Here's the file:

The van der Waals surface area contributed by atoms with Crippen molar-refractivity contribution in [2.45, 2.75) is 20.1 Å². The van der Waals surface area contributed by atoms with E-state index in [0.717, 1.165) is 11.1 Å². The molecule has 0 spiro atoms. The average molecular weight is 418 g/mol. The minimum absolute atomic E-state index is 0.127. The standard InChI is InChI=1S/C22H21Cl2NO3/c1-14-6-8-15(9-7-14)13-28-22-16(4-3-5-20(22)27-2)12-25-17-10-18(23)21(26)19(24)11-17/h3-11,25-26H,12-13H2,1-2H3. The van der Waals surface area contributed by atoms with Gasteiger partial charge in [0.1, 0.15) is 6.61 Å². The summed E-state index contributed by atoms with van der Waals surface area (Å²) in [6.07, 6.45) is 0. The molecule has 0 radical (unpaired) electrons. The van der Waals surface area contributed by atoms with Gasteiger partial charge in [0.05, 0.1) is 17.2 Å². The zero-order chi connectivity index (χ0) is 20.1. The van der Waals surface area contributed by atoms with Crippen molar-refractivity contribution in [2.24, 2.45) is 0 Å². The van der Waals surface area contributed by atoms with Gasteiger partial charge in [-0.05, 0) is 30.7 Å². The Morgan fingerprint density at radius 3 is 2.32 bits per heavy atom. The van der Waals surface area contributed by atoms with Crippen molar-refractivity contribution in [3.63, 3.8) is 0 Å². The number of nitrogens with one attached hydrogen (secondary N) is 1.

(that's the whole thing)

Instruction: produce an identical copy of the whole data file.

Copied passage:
The van der Waals surface area contributed by atoms with Crippen molar-refractivity contribution in [2.45, 2.75) is 20.1 Å². The van der Waals surface area contributed by atoms with E-state index in [0.717, 1.165) is 11.1 Å². The molecule has 0 spiro atoms. The average molecular weight is 418 g/mol. The minimum absolute atomic E-state index is 0.127. The standard InChI is InChI=1S/C22H21Cl2NO3/c1-14-6-8-15(9-7-14)13-28-22-16(4-3-5-20(22)27-2)12-25-17-10-18(23)21(26)19(24)11-17/h3-11,25-26H,12-13H2,1-2H3. The van der Waals surface area contributed by atoms with Gasteiger partial charge in [0.1, 0.15) is 6.61 Å². The summed E-state index contributed by atoms with van der Waals surface area (Å²) in [6.07, 6.45) is 0. The molecule has 0 radical (unpaired) electrons. The van der Waals surface area contributed by atoms with Gasteiger partial charge in [0.05, 0.1) is 17.2 Å². The zero-order chi connectivity index (χ0) is 20.1. The van der Waals surface area contributed by atoms with Crippen molar-refractivity contribution in [2.24, 2.45) is 0 Å². The van der Waals surface area contributed by atoms with Gasteiger partial charge in [-0.05, 0) is 30.7 Å². The Morgan fingerprint density at radius 3 is 2.32 bits per heavy atom. The van der Waals surface area contributed by atoms with Crippen molar-refractivity contribution in [3.63, 3.8) is 0 Å². The number of nitrogens with one attached hydrogen (secondary N) is 1.